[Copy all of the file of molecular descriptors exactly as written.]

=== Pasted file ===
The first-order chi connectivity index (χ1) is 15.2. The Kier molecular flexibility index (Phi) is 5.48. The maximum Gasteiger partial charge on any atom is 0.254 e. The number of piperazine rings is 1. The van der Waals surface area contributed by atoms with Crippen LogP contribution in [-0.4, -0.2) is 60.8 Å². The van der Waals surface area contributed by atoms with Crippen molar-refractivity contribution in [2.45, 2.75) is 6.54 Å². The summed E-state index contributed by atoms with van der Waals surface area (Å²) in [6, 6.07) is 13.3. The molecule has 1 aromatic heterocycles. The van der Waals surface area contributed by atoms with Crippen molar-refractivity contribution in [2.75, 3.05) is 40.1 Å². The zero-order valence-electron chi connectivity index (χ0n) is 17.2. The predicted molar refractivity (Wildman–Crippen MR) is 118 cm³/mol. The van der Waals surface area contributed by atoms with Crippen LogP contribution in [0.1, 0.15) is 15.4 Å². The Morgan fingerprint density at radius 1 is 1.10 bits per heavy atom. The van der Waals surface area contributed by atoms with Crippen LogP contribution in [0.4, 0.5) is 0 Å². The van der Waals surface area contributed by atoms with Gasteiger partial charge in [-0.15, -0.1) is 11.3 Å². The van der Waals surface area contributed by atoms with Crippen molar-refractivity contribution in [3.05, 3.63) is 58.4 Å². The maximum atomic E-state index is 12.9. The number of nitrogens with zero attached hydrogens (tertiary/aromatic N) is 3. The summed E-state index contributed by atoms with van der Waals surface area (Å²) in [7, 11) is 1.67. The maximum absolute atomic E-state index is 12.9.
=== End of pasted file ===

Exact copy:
The first-order chi connectivity index (χ1) is 15.2. The Kier molecular flexibility index (Phi) is 5.48. The maximum Gasteiger partial charge on any atom is 0.254 e. The number of piperazine rings is 1. The van der Waals surface area contributed by atoms with Crippen LogP contribution in [-0.4, -0.2) is 60.8 Å². The van der Waals surface area contributed by atoms with Crippen molar-refractivity contribution in [2.45, 2.75) is 6.54 Å². The summed E-state index contributed by atoms with van der Waals surface area (Å²) in [6, 6.07) is 13.3. The molecule has 1 aromatic heterocycles. The van der Waals surface area contributed by atoms with Crippen molar-refractivity contribution in [2.75, 3.05) is 40.1 Å². The zero-order valence-electron chi connectivity index (χ0n) is 17.2. The predicted molar refractivity (Wildman–Crippen MR) is 118 cm³/mol. The van der Waals surface area contributed by atoms with Crippen LogP contribution in [0.1, 0.15) is 15.4 Å². The Morgan fingerprint density at radius 1 is 1.10 bits per heavy atom. The van der Waals surface area contributed by atoms with Crippen LogP contribution in [0.4, 0.5) is 0 Å². The van der Waals surface area contributed by atoms with Gasteiger partial charge in [-0.15, -0.1) is 11.3 Å². The van der Waals surface area contributed by atoms with Crippen molar-refractivity contribution in [3.05, 3.63) is 58.4 Å². The maximum atomic E-state index is 12.9. The number of nitrogens with zero attached hydrogens (tertiary/aromatic N) is 3. The summed E-state index contributed by atoms with van der Waals surface area (Å²) in [7, 11) is 1.67. The maximum absolute atomic E-state index is 12.9.